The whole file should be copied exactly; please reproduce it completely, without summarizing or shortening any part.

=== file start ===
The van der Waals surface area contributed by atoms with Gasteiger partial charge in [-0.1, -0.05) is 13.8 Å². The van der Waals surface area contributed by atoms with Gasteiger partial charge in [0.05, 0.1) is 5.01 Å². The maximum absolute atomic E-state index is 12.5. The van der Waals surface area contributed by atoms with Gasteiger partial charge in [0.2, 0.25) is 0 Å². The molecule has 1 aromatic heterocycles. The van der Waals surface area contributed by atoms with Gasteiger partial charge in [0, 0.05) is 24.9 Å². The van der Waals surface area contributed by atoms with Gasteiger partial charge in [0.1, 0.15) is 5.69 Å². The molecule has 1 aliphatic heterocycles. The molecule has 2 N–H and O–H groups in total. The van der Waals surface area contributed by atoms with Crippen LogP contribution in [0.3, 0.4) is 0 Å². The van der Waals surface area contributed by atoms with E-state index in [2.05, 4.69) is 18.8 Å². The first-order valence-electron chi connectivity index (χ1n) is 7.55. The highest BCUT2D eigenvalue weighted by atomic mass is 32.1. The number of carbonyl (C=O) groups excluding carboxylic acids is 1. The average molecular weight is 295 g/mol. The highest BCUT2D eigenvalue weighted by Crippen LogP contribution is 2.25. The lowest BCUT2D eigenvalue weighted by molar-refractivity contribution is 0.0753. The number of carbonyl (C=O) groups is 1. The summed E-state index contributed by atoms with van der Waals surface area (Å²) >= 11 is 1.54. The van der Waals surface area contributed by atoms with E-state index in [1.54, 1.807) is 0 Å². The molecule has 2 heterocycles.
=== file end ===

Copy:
The van der Waals surface area contributed by atoms with Gasteiger partial charge in [-0.1, -0.05) is 13.8 Å². The van der Waals surface area contributed by atoms with Gasteiger partial charge in [0.05, 0.1) is 5.01 Å². The maximum absolute atomic E-state index is 12.5. The van der Waals surface area contributed by atoms with Gasteiger partial charge in [0.2, 0.25) is 0 Å². The molecule has 1 aromatic heterocycles. The van der Waals surface area contributed by atoms with Gasteiger partial charge in [0, 0.05) is 24.9 Å². The van der Waals surface area contributed by atoms with Gasteiger partial charge in [0.1, 0.15) is 5.69 Å². The molecule has 1 aliphatic heterocycles. The molecule has 2 N–H and O–H groups in total. The van der Waals surface area contributed by atoms with Crippen LogP contribution in [0.3, 0.4) is 0 Å². The van der Waals surface area contributed by atoms with E-state index in [2.05, 4.69) is 18.8 Å². The first-order valence-electron chi connectivity index (χ1n) is 7.55. The highest BCUT2D eigenvalue weighted by atomic mass is 32.1. The number of carbonyl (C=O) groups excluding carboxylic acids is 1. The average molecular weight is 295 g/mol. The highest BCUT2D eigenvalue weighted by Crippen LogP contribution is 2.25. The lowest BCUT2D eigenvalue weighted by molar-refractivity contribution is 0.0753. The number of carbonyl (C=O) groups is 1. The summed E-state index contributed by atoms with van der Waals surface area (Å²) >= 11 is 1.54. The van der Waals surface area contributed by atoms with E-state index in [1.54, 1.807) is 0 Å². The molecule has 2 heterocycles.